[SIGCIS-Members] Exploring the Early Digital -- book and SHOT panel

Thomas Haigh thomas.haigh at gmail.com
Sat Oct 26 02:15:17 PDT 2019



I wanted to let you know about a book I edited which appeared earlier this
year with Springer, and encourage those of you currently in Milan for SHOT
to consider coming to our panel this afternoon. 


The book is called Exploring the Early Digital and features a lineup of some
very well-known figures in the history of computing (TOC at the bottom of
this message). It is based on a workshop held at Siegen University back in
2017. But we are mostly not talking about traditional computing topics –
instead the focus is on other kinds of digital technology, and on approaches
engaged with the materiality and affordances of technology. My introduction
and the series forewords by Gerard Alberts and Erhard Schüttpelz are online
at http://early.digital so I won’t write the full manifesto here.


The SHOT panel features me as editor, Ron Kline and Ksenia Tatarchenko as
contributors, Gerard Alberts as series editor, and Pierre Mounier-Kuhn as
chair. Rather than the usual presentations, we aim to get through some short
introductory remarks in 20-25 minutes and leave the rest of the time for
discussion among everyone who attends. It is in the final conference slot,
so if you fancy something a little different after two days of talks please
come along.  Our proposal to SHOT promised that the discussion would focus


•             Benefits, and risks, of taking digitality seriously as an
analytical category to frame a field of historical study (rather than purely
as an actor’s category to tell the history of).

•             Prospects for a historiographical convergence between the
histories of computing, media, and communication to parallel the historical
convergence of these areas.

•             Unique contributions that members of the SHOT community can
make to broader discussions of digitality, in areas such as digital
humanities, algorithm studies, and digital media studies.


Currently I am working with Sebastian Giessmann and the Media of Cooperation
project at Siegen to develop some of these ideas further, to make digitality
into a useful and coherent analytical category based on a bottom-up,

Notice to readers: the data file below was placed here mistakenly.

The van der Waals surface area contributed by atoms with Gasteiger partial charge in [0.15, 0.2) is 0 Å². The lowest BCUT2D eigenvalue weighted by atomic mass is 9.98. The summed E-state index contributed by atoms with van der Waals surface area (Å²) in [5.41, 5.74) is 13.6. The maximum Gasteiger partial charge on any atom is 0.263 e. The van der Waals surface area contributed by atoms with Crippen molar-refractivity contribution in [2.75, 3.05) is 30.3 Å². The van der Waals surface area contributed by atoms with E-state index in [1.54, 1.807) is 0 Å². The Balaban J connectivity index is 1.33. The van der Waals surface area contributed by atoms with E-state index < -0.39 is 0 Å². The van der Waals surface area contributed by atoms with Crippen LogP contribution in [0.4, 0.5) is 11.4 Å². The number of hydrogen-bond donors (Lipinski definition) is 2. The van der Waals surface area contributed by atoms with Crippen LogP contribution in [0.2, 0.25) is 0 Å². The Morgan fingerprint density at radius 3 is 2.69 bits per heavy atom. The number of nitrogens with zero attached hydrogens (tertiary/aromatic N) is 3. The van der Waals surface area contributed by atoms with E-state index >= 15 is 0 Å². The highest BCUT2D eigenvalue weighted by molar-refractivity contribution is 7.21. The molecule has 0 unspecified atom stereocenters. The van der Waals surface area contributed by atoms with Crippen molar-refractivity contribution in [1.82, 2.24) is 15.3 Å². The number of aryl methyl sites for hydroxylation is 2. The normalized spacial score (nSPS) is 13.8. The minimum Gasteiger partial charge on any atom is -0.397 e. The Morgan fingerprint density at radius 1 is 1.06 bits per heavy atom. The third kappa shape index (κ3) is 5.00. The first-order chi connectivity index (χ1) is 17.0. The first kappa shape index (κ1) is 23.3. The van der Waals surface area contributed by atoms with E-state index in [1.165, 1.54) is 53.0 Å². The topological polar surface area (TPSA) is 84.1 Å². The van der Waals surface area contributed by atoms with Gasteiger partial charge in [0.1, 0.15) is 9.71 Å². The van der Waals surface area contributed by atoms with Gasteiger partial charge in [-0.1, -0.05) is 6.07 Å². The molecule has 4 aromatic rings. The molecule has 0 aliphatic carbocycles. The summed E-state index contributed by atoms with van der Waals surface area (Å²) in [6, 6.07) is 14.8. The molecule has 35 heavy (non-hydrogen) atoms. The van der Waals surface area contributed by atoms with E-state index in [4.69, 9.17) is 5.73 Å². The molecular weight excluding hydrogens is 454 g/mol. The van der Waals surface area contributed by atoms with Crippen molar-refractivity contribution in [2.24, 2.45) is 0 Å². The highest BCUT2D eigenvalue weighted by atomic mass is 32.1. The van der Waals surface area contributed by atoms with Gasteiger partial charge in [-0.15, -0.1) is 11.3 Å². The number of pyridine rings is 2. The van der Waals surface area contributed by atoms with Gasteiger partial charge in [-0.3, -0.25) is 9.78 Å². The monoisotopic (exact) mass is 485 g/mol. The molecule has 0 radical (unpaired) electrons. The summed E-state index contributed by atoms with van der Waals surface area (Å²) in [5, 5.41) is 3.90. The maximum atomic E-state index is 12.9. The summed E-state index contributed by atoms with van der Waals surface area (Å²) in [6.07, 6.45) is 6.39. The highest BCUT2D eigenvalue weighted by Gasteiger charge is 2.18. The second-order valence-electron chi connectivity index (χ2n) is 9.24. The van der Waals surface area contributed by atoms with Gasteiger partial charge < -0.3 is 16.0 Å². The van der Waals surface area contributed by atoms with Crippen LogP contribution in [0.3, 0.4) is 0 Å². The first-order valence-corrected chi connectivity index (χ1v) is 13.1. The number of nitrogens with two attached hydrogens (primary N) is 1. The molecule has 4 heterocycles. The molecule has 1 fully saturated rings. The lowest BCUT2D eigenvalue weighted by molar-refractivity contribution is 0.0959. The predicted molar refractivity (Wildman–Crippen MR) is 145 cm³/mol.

historically responsible analysis of affordances that explain the remarkable
power of modern hardware and software systems as something made possible by
digital practices. We held some more workshops on that theme which should
result in a second book called “Becoming Digital.” I’ve been inexcusably lax
in following up on those events, but the book project is now being rebooted
so if you took part in one you have either heard recently from me with
apologies or will do in the near future.


The current, Exploring the Early Digital book is in the Springer series
History of Computing which, as you know from some recent messages, now has a
reasonable list price of $40 or so for nicely produced hardback books. In
addition, if your university has a subscription you can download the entire
book free of charge from the Springer digital library.


1.	Introducing the Early Digital by Thomas Haigh
<http://www.tomandmaria.com/tom>  (University of Wisconsin–Milwaukee &
Siegen University).
2.	Inventing an Analog Past and a Digital Future in Computing by Ronald
Kline <http://sts.cornell.edu/ronald-r-kline>  (Cornell University).
3.	Forgotten Machines: The Need For a New Master Narrative by Doron
Swade <https://en.wikipedia.org/wiki/Doron_Swade>  (Royal Holloway,
University of London).
4.	Calvin Mooers, Zatocoding, and Early Research on Information
Retrieval by Paul E. Ceruzzi <https://en.wikipedia.org/wiki/Paul_E._Ceruzzi>
(Smithsonian Institution).
5.	Switching the engineer’s mind set to Boolean. Applying Shannon’s
algebra to control circuits and digital computing (1938-1958) by Maarten
Bullynck <http://www2.univ-paris8.fr/histoire/?page_id=2186>  (Paris 8).
6.	The ENIAC Display: Insignia of a Digital Praxeology by Tristan
(Siegen University).
7.	The Evolution of Digital Computing Practice on the Cambridge
University EDSAC, 1949-1951 by Martin Campbell-Kelly
<https://en.wikipedia.org/wiki/Martin_Campbell-Kelly>  (Warwick University).
8.	The Media of Programming by Mark Priestley
<http://markpriestley.net/>  (Independent scholar) & Thomas Haigh
(University of Wisconsin–Milwaukee & Siegen University).
9.	Foregrounding the Background: Business, Economics, Labor, and
Government Policy as Shaping Forces in Early Digital Computing History by
William Aspray
(University of Colorado Boulder) & Christopher Loughnane (University of
10.	“The Man with a Micro-calculator:” Digital Modernity and Late Soviet
Computing Practices by Ksenia Tatarchenko (Geneva University).


Best wishes,





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